Intrinsic and Extrinsic Motivation

3,901 views

Published on

Intrinsic and Extrinsic Motivation

Published in: Education
  • Be the first to comment

Intrinsic and Extrinsic Motivation

  1. 1. Intrinsic and Extrinsic Motivation
  2. 2. Edward Deci (1975:23) defined intrinsic motivation as ones for which there is no apparent reward except the activity itself. People seem to engage in the activities for their own sake and not because they lead to an extrinsic reward. It is aimed at bringing about certain internally rewarding consequences, namely, feelings of competence and self-determination. Extrinsically motivated behaviors are carried out in anticipation of a reward from outside and beyond the self. Typical extrinsic rewards are money, prizes, grades, types of positive feedback. Avoiding punishment is also extrinsically motivated behavior.
  3. 3. Which is more superior? Maslow (1970) found that intrinsic motivation is clearly superior to extrinsic. We are ultimately motivated to achieve “self-actualization” once our basic physical, safety, and community needs are met. Regardless of the presence or absence of extrinsic rewards, we will strive for self-esteem and fulfillment. Jerome Bruner (1966) claimed that one of the most effective ways to help both children and adults think and learn is to free them from the control of rewards and punishments. One of the principal weakness of extrinsically driven behavior is its addictive nature.
  4. 4. Factors of Intrinsic Motivation Dornyei and Csizer (1998) proposed a taxonomy of factors by which teachers could motivate their learners. Factors such as developing a relationship with learners, building learner’s self-confidence and autonomy, personalizing the learning process, and increasing learner’s goal orientation belong to the intrinsic side of motivation.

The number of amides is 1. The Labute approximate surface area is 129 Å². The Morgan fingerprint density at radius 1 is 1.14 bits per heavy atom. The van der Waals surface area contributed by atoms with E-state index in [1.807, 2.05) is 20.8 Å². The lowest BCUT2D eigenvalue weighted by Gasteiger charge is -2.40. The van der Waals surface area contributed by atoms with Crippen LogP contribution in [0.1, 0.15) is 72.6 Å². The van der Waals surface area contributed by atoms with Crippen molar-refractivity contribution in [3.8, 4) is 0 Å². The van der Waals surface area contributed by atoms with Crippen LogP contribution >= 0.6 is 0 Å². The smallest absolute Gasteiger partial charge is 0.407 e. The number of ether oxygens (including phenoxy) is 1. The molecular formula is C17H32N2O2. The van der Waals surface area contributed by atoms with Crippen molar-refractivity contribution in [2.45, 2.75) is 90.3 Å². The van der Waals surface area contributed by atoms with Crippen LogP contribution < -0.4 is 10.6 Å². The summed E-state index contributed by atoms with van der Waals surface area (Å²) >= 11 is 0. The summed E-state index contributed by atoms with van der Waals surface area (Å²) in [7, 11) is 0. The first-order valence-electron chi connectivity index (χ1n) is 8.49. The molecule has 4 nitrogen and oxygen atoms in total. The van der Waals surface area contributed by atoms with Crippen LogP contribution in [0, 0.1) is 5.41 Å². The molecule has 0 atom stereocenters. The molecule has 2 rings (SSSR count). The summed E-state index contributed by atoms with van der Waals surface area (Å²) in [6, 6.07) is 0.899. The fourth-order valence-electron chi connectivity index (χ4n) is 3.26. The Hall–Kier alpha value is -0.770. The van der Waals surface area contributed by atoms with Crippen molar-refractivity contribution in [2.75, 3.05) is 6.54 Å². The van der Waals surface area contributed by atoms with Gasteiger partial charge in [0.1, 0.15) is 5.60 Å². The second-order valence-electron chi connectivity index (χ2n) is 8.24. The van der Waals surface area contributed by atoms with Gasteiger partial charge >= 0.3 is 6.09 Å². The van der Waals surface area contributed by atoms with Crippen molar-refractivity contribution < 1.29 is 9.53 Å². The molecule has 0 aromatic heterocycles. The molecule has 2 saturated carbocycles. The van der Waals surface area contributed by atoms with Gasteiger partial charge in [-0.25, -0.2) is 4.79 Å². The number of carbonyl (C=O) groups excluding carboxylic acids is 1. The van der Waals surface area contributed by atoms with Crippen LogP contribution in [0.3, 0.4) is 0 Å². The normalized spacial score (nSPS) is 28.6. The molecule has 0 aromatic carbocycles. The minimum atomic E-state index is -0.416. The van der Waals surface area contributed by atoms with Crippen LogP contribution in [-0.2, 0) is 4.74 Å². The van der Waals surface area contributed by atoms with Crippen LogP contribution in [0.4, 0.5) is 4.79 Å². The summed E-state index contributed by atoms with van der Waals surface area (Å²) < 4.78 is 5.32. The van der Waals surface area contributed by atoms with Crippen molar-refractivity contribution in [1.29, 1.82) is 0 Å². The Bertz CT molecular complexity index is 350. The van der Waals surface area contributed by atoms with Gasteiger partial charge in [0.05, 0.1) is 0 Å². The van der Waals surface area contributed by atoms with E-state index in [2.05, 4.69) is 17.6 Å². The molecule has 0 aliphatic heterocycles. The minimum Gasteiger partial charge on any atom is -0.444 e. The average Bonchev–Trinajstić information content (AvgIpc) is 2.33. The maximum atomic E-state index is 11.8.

5. 5. THE NEUROBIOLOGY OF AFFECT
  6. 6. Role of Neurobiology   We need to engage neurological bases of affect in relation to personality and language learning.  Schumann (1998) states that neurobiology, including neuroanatomy, neurochemistry and neurophysiology informs several areas of interest for language acquisition studies, for example, plasticity, affect, memory and learning.  He found amygdala, which can make an appraisal of a stimulus, as major player in the relationship of affect to language learning.
  7. 7. Role of Neurobiology   Besides, amygdala helps to decide whether or not our perception is novel, pleasant, relevant to our needs or goals, manageable, and compatible with our own social norms and self-concept.  Due to amyglada can make an appraisal of stimulus, positive appraisals of the language learning situation surely enhance language learning and negative appraisal inhibit second language learning (Schumann, 1998)
  8. 8. MEASURING AFFECTIVE FACTORS
  9. 9. MEASURING AFFECTIVE FACTORS Most tests of personality are paper-and-pencil tests that ask for a self-rating of some kind.  It consists of some items on which a subject agrees or disagrees in order to measure self-esteem, empathy, and so on. Nevertheless, these tests present three problems.
  10. 10. PROBLEMS IN MEASURING AFFECTIVE FACTORS  The main issue in measuring af fectivity is the problem of validity. Because most tests use a self-rating method, one can justifiably ask whether or not self-perceptions are accurate. Therefore, instruments such as interview, observation, indirect measures, and multiple methods are sometimes occupied as additional measurement. Paper-and-pencil self-rating may be valid if it has been validated before, and we are supposed to rely on only one instrument or method.
  11. 11. PROBLEMS IN MEASURING AFFECTIVE FACTORS The second problem might come in case of “self-flatter y” syndrome. In general, test takers will tr y to discern “right” answers to questions (that is, answers that make them look “good” or that do not “damage” them, even though test directions say there are no right or wrong answers. Therefore, perceptions of self are likely to be considerably biased toward what the test taker perceives as a highly desirable personality type.
  12. 12. PROBLEMS IN MEASURING AFFECTIVE FACTORS Test of self-esteem, empathy, motivation, and other factors can be quite culturally ethnocentric, using concepts and references that are difficult to interpret cross-culturally.

×